Gyro Acting Weird (V5)

Hey guys,

Our gyro is returning weird values.  We are printing the value of the gyro on the brain screen, but when we tell it to turn 45 degrees, it rotates around 90 degrees in real life.  Any tips or fixes?  Thanks!

Same problem here

I had a similar problem but one of my coaches told me that it was probably because the gyro was faulty. I tried replacing the gyro and even switching the port it was in on the brain but it still didn’t work. He just said that it may be a V5 bug and he also said to use the degree rotations on the wheels to turn to a set position.

when you tell what to turn 45 degrees ?

the pseudo code is:

while the value of the gyro is under 45 degrees, turn

@jpearman I’m on the same team, and basically what is happening is we have function with a while loop like

while(gyro value in degrees < 45) move(); 

We have all the other gimmicks like brakes and stuff to make it more consistent, but basically when we use this function the robot rotates over 90 degrees in real life. The actual value of the gyro (printed on the brain’s screen) is around 60, but that’s expected because of drift/slight overshoot. So to fix this for now we made a linear equation that adjusts the value of the gyro (sort of).

When the gyro reads 60 degrees, the robot actually rotates over 90 degrees in real life. Does this sound like a defective gyro or is it a V5-specific problem? (we’re on V5)

Also, we are giving the gyro a full 1.5 seconds to calibrate

Last time I checked the Gyro was working ok on V5. The best way to test is to mount it onto something other than the robot that allows you to easily rotate it. If its value is stable when not moving and consistently shows a different angle when rotated 90 degrees (I mean a large difference, not 1-2 degrees), either there is a fault or you have a gyro that needs a very different scale factor. Try it in another V5 3wire port and see if that helps, I’ll check functionality on Monday but nothing has been changed in that areas for months now.

Ok, we did what you said and found that when the gyro is turned 90 degrees, it returns a value (in degrees) of 50. Turning 180 degrees returns a value of around 100. The values are basically proportionate, so they probably have a very different scale factor.

I checked gyro operation today, I don’t see any issues but I only have one gyro here. To calculate the gyro angle in degrees we use a raw internal value and scale that

value = raw_gyro / scale;

The default scale we use is 130, that’s actually the same value as we used to use in ROBOTC. You can start a calibration and pass a different scale factor using the startCalibration method, this is usually called without any parameters but it’s possible to pass a scale factor which must be larger than 32. So if your gyro returns 60.0 instead of 90.0 you would need a smaller scale factor so the returned number was larger. Here is an example. Although this value is saved with your program, to put the gyro back to default you would need to pass 130 or power cycle the brain.

int main() {
    Gyro1.startCalibration( 87 );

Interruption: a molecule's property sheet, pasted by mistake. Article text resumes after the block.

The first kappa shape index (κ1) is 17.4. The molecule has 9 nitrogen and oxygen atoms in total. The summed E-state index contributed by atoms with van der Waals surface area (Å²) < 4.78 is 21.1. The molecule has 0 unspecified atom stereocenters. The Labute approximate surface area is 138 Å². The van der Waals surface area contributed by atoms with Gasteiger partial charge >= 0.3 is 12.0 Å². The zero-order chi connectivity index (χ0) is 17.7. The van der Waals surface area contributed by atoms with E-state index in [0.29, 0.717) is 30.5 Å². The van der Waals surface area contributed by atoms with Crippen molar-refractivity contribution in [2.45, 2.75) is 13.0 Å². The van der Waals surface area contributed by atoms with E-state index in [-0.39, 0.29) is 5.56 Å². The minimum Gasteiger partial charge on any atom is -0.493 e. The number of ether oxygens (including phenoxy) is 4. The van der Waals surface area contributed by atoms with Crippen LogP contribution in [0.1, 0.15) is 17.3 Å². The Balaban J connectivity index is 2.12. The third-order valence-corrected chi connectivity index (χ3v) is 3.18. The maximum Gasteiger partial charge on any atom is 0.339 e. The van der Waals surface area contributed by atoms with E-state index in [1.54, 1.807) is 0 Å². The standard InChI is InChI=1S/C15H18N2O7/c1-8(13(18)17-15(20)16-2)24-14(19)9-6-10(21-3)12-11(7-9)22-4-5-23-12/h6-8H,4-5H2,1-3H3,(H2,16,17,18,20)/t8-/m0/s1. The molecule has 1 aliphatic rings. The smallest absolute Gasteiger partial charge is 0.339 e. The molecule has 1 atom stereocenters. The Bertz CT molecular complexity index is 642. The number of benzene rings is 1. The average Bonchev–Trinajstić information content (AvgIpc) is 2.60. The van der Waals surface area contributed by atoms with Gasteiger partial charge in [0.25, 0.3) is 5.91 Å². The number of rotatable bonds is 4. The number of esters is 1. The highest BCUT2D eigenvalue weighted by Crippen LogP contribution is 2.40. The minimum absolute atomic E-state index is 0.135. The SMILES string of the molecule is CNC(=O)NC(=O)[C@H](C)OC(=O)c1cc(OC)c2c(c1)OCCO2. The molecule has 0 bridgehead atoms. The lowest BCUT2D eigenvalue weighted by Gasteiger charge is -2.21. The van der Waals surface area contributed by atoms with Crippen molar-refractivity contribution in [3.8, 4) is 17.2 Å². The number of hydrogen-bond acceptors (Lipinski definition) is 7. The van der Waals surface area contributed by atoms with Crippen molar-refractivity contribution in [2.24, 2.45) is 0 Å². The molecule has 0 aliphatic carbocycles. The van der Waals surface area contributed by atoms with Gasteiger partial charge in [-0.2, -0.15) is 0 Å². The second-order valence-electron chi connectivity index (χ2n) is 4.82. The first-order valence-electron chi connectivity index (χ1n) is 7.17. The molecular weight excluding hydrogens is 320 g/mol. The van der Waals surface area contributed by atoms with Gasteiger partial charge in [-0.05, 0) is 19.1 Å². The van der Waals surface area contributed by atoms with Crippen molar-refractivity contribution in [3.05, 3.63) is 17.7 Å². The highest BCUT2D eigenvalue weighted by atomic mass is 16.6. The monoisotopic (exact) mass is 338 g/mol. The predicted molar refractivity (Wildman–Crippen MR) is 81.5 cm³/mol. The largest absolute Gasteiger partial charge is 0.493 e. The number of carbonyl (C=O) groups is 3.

while(1) {
        Brain.Screen.printAt( 10, 20, "Gyro: %6.2f", Gyro1.value( rotationUnits::deg));

Wait, the argument inside of startCalibration isn’t a delay?

Unfortunately, the documentation in VCS 1.0 is a bit misleading. We generally don’t expect you to pass anything to startCalibration. It can be a time, but not as you may expect. Here are my notes from the source code.

// Using set value on the gyro to start calibration and, optionally, change scaling
// value of 0 means calibrate for 1024 samples (essentially 1024 mS) Default setting
// value of 1 means calibrate fot 2048 samples
// value of 2 means calibrate fot 4096 samples
// during calibration returned value of gyro will be 0x8000 (-32768)
// values above 32 can be used to set the gyro scaling, the default value for
// this is 130, that is, output gyro value is raw gyro integrated value / 130
// changing gyro scale alone will cause recalibration using last cal setting
// for number of samples.

The only deviation from that is that we force the value to 0 during calibration, that may not have been released yet though, I forget.

What would happen if we put in a value higher than 130? Say, 1500? Would the scale factor be 1500? Or would it be 70, since 1500 % 130 is 70?

70/130 = 0.54, and currently this is very close to the number we are multiplying our input arguments by to translate our input values into actual gyro values. Say we want to turn 90 degrees, our function first mutiplies 90 by 0.6, so that our gyro actually turns to 54. And for 180 degrees, it would turn to 108.

scale is limited to the range 32 to 255. A larger value of scale would make the returned value of the gyro smaller for a given rotation. It pretty much behaves the same way as ROBOTC SensorScale.

Are you guys calibrating the gyroscope beforehand? Also I have had trouble using rotationUnits. Use analogUnits::range12bit. It outputs in 10th of a degree. So 180 degrees will be 1800.

We did calibrate the gyro beforehand, but we were putting 1500 in startCalibrsation. This may have pushed the scale factor to 255 which is why we are getting numbers that are smaller than they should be.

Try starting the calibration and rather than passing 1500 to the method, pass nothing to it and use the vex sleep task for maybe 5 seconds (5000). It works perfectly for us. also use the analongUnits too.

I can post my code if it would help (can’t do it right now maybe in 3 hours).

Yeah we were gonna try this either today or tomorrow when we got ahold of the robot again. Thanks for the tip though, we’ll probably switch to analog units now.

@jell0 ya the analog units are better. im not sure, but i think you dont have to calibrate them. Here is the post bout analog if u want.

Im pretty sure you have to calibrate the gyro every time the robot turns on regardless of units used